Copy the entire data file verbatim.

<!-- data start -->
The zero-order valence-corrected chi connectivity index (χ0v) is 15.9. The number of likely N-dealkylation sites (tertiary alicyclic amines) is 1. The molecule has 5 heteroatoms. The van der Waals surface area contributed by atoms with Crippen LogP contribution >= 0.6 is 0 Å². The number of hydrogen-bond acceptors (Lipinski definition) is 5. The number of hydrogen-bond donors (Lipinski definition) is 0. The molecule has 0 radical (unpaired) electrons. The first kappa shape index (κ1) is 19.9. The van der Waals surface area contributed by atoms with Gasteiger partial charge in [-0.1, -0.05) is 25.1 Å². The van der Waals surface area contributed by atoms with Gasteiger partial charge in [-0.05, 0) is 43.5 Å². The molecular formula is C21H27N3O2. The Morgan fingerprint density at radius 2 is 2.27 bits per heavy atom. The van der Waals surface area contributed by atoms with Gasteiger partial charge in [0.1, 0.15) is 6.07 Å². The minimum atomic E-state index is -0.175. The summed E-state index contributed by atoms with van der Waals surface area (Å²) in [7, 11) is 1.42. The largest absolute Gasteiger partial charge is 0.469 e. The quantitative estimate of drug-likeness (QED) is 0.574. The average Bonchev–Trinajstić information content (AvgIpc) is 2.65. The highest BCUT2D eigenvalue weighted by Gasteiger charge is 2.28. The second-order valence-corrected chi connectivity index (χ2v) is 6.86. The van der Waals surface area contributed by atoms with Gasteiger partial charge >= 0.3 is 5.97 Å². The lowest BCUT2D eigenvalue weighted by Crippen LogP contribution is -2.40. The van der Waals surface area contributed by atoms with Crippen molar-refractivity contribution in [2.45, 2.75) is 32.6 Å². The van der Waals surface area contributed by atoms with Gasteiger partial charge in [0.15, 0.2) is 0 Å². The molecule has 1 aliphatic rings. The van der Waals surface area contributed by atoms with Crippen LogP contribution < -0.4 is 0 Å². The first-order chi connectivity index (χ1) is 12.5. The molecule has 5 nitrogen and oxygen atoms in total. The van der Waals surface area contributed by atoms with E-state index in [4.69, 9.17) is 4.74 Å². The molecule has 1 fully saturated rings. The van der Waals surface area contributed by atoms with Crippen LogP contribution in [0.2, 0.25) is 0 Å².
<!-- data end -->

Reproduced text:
The zero-order valence-corrected chi connectivity index (χ0v) is 15.9. The number of likely N-dealkylation sites (tertiary alicyclic amines) is 1. The molecule has 5 heteroatoms. The van der Waals surface area contributed by atoms with Crippen LogP contribution >= 0.6 is 0 Å². The number of hydrogen-bond acceptors (Lipinski definition) is 5. The number of hydrogen-bond donors (Lipinski definition) is 0. The molecule has 0 radical (unpaired) electrons. The first kappa shape index (κ1) is 19.9. The van der Waals surface area contributed by atoms with Gasteiger partial charge in [-0.1, -0.05) is 25.1 Å². The van der Waals surface area contributed by atoms with Gasteiger partial charge in [-0.05, 0) is 43.5 Å². The molecular formula is C21H27N3O2. The Morgan fingerprint density at radius 2 is 2.27 bits per heavy atom. The van der Waals surface area contributed by atoms with Gasteiger partial charge in [0.1, 0.15) is 6.07 Å². The minimum atomic E-state index is -0.175. The summed E-state index contributed by atoms with van der Waals surface area (Å²) in [7, 11) is 1.42. The largest absolute Gasteiger partial charge is 0.469 e. The quantitative estimate of drug-likeness (QED) is 0.574. The average Bonchev–Trinajstić information content (AvgIpc) is 2.65. The highest BCUT2D eigenvalue weighted by Gasteiger charge is 2.28. The second-order valence-corrected chi connectivity index (χ2v) is 6.86. The van der Waals surface area contributed by atoms with Gasteiger partial charge >= 0.3 is 5.97 Å². The lowest BCUT2D eigenvalue weighted by Crippen LogP contribution is -2.40. The van der Waals surface area contributed by atoms with Crippen molar-refractivity contribution in [2.45, 2.75) is 32.6 Å². The van der Waals surface area contributed by atoms with Gasteiger partial charge in [0.15, 0.2) is 0 Å². The molecule has 1 aliphatic rings. The van der Waals surface area contributed by atoms with Crippen LogP contribution < -0.4 is 0 Å². The first-order chi connectivity index (χ1) is 12.5. The molecule has 5 nitrogen and oxygen atoms in total. The van der Waals surface area contributed by atoms with E-state index in [4.69, 9.17) is 4.74 Å². The molecule has 1 fully saturated rings. The van der Waals surface area contributed by atoms with Crippen LogP contribution in [0.2, 0.25) is 0 Å².